So this may not have been a suicide. A few years ago the pilots of an A330 trying to recover from a stall crashed because the terrified copilot kept his hand pushing down on the joystick and the pilot didn't see it. Which was the right thing to do at first (to get out of a stall, step one is to push down. But if you keep pitching down you will crash). Unlike the yokes on Boeing, Embraer or Bombardier airliners, the joysticks on the Air Bus aircraft starting with the A320 (not including the nearly extinct A300 and A310), do not move in unison.
So let's say the A320 hit an unusual air pocket, or had an engine malfunction, or some other incident and stalled. It could have been an exact repeat of what happened to Air France. Even if that was not the case, unless we have a recording of the copilot saying "Hahaha, now I'm going to kill everyone" while the pilot stepped out of the cockpit, suicide is impossible to prove. You can have instances of suspected suicides but they might be due to seizures or other problems occurring at a critical moment in flight.
There were two crashes attributed to suicide in recent years, aside from 9/11, one involving EgyptAir and the other involving SilkAir. In both cases, Egypt and Indonesia have rejected the NTSB opinion that it was suicide due to the Muslim cultural taboo against this. And maybe they have a point; it could have been unintentional suicide caused by pilot confusion. There have been new studies showing engine bleed air, which is what you're breathing on everything except a Boeing 787, is not as healthy as was previously thought, particularly for flight crew who breathe it daily.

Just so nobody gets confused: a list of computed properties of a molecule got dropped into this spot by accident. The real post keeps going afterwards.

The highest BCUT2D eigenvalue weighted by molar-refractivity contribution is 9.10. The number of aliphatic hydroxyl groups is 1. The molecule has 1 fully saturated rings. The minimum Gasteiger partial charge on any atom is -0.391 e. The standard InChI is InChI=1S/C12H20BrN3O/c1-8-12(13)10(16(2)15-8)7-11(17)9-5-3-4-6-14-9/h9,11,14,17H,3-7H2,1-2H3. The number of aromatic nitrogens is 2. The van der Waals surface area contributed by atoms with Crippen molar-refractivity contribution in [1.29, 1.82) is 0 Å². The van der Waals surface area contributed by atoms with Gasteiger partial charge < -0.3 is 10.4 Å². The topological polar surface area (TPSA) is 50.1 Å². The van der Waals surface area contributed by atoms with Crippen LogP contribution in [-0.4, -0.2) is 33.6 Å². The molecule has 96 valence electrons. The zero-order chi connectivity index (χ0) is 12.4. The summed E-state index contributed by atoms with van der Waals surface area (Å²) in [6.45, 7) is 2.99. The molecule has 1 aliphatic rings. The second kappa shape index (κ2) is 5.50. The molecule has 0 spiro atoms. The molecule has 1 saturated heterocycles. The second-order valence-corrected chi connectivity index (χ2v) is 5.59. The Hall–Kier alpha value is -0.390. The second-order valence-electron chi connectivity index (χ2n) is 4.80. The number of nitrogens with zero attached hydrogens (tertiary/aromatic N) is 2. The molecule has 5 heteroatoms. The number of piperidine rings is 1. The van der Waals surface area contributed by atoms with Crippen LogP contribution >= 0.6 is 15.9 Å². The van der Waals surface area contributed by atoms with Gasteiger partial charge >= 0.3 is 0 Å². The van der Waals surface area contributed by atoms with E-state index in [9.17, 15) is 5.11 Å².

But until we get the official report even speculation is dangerous. Although I do with it was the NTSB and not the BEA or the German or Swiss authorities handling this. The BEA in prior decades and the Germans botched a number of investigations for political reasons, such as the Air Inter A320 crash and in the 1950s the Munich air disaster involving a British European Airways Airspeed Ambassador, which was wrongly attributed to icing rather than runway contamination. But hopefully they've improved and we will get a good report. I am a big fan of the NTSB though; they consistently focus on improving safety, preventing accidents and not finding a culprit for the masses to hate on. And because they're separate from the FAA which performs day to day inspection, regulation and enforcement, they are quite impartial; they have on many occasions blamed the FAA. If you care about aviation safety, you want impartial investigators who have no ties to the police, who people aren't afraid to talk to.